Novice passing zones?

rschiela

New Member
After riding for a couple of years and seeing both some well-behaved novice groups and some really rough days, I am wondering why not have defined passing zones for the novice group only. To basically take the gray area for the less experienced of bad judgment like "well, I'm sort of straight up or parallel for this instant in the middle of the esses, I'm sure I'll pass in time before it upsets the passee." It seems to me that well defined passing zones would remove some of those issues. "From exiting this corner, squared up, to the turn in (or braking zone for novice, but that would be another question) of the next corner.

And, I guess since I raised it, why not passing until the braking zone for Novice, since the novice have such a huge variation in when they all start braking and when they all choose to turn in. Even the same person lap to lap. As in "be passed before you hit the brakes."

It seems to me that would save a lot of headaches and frustration in the group and add to general safety and satisfaction.
 

Otto Man

John
Control Rider
It's about as clearly defined as you can make it. Passing is allow on the straight sections on the track, either on the gas or the brakes. It is considered an inside pass if the bike you're intending to pass is on the brakes and has already begun tipping into the corner (assuming you are trying to pass them on the inside of either a left/right corner).

Post apex, it is not considered an inside pass if your trajectory and the slower bike's trajectory are going away from each other. This ensures there's no way of you running into the slower rider if you get too froggy with the gas.

When in doubt? Don't be a dick, and pass someone how you want to be passed. If you have to ask yourself "Can I safely pass here", your question is already answered. There is nothing to gain from making questionable decisions at a track day, but a whole lot to lose.
 

rschiela

New Member
Perhaps I should clarify. I am not asking for guidance for "how do I know where I should pass people?" I am asking "how do we help guide, if not control, people that are making bad decisions and actions, and are seemingly out of control? How do we avoid the mid-day meetings?" And specifically, "Why should we not add more prescriptive definitions for where and how to pass, for the novice people that don't have a good foundation for decision making, especially with the added sensory inputs, speed, and stress of being on track?"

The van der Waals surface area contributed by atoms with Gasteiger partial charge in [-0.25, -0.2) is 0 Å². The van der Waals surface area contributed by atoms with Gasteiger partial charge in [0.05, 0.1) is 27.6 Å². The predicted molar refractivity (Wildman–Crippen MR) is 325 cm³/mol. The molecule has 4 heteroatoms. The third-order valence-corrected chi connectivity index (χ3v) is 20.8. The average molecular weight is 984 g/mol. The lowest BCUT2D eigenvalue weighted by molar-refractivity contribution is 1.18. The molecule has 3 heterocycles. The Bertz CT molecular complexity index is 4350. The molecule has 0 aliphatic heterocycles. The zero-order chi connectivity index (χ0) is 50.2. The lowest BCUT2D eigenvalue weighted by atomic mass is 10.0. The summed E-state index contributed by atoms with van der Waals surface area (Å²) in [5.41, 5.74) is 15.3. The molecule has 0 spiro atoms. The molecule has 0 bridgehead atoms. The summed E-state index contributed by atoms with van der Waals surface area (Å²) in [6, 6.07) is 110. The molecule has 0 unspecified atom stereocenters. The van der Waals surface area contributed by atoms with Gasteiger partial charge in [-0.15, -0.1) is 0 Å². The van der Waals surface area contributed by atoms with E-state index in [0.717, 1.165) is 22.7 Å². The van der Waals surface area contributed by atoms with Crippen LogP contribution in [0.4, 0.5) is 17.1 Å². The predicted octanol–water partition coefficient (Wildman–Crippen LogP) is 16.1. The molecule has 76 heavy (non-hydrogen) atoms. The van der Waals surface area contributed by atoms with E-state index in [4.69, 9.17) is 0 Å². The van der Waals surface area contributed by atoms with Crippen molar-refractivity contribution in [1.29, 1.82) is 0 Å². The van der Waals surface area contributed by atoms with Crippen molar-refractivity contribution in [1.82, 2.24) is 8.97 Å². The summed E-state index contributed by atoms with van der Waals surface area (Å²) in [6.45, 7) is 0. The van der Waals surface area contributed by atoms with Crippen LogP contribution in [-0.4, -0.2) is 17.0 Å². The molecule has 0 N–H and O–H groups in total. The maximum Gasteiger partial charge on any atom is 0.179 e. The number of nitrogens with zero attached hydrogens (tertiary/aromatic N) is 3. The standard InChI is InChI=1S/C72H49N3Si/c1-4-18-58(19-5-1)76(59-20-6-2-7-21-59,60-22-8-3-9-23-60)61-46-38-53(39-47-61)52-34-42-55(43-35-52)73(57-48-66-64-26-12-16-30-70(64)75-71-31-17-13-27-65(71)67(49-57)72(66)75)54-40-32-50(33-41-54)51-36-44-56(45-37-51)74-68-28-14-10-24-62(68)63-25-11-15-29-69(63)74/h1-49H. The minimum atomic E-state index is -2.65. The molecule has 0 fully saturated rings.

Slow Steve

I hate pushups.
Control Rider
We go through all of those points at each individual track in the novice only meetings and we generally stay after to answer more indepth questions as well. Unfortunately not everyone feels they need to attend those meetings. There can also be a large experience gap between the riders in the group that sometimes makes it feel like they aren't following the rules when they really are
 

Otto Man

John
Control Rider
Perhaps I should clarify. I am not asking for guidance for "how do I know where I should pass people?" I am asking "how do we help guide, if not control, people that are making bad decisions and actions, and are seemingly out of control? How do we avoid the mid-day meetings?" And specifically, "Why should we not add more prescriptive definitions for where and how to pass, for the novice people that don't have a good foundation for decision making, especially with the added sensory inputs, speed, and stress of being on track?"

You can't legislate common sense. Rules are defined and discussed in the rider's meeting at the beginning of every single morning. Riders can listen, nod their head in acknowledgement, but how do you stop it once they're on track? You can't. Best you can do is see it, correct it afterward, and use it as a teaching moment.
 

tdelegram

Control Rider
I think there's an element of getting to know your peers and holding each other accountable. Don't go into someone's pit and fly off the handle but introduce yourself have a calm adult discussion. The CR's are not able police the entire track and would rather coach than be police.
 

D-Zum

Alex's Ohvale Mechanic
I have a soon to be 12 year old that races MiniGP and will be driving in 4-5 years. We’ve discussed this type of thing about him driving some day in a similar context.

I told him that driving is easy. Decision making is hard. One of the things Novices have to adapt to is decision making in a closed course environment. They all can ride fundamentally. On the track has fewer but different variables to its calculus.
 
My $00.02.

N2 has much to be thankful for.

I rode with a club for the first time in January to learn the raceline before an important event. My buddies warned me but I thought “it can’t be that bad”.

I couldn’t have scripted the utter chaos that day and their CRs were some of the biggest violators. Besides the incredibly high number of red flags across all groups was the club’s culture. “Those rules don’t apply to me” was palpable in the paddock chatter and on track riding behavior.

Cappy’s safety brief is a bullseye, IMO, and my observation is the N2 CRs are ready to coach or correct as the situation warrants.

While not everyone can be selected to be a CR, we can all function similarly to a CR with the right approach to teach, coach and mentor (as pointed out above) more junior riders who may not be able to afford an ATP or Champ School.

If hardheaded, that’s a safety issue to flag for more explicit correction or ejection by N2’s trackday organizer.
 
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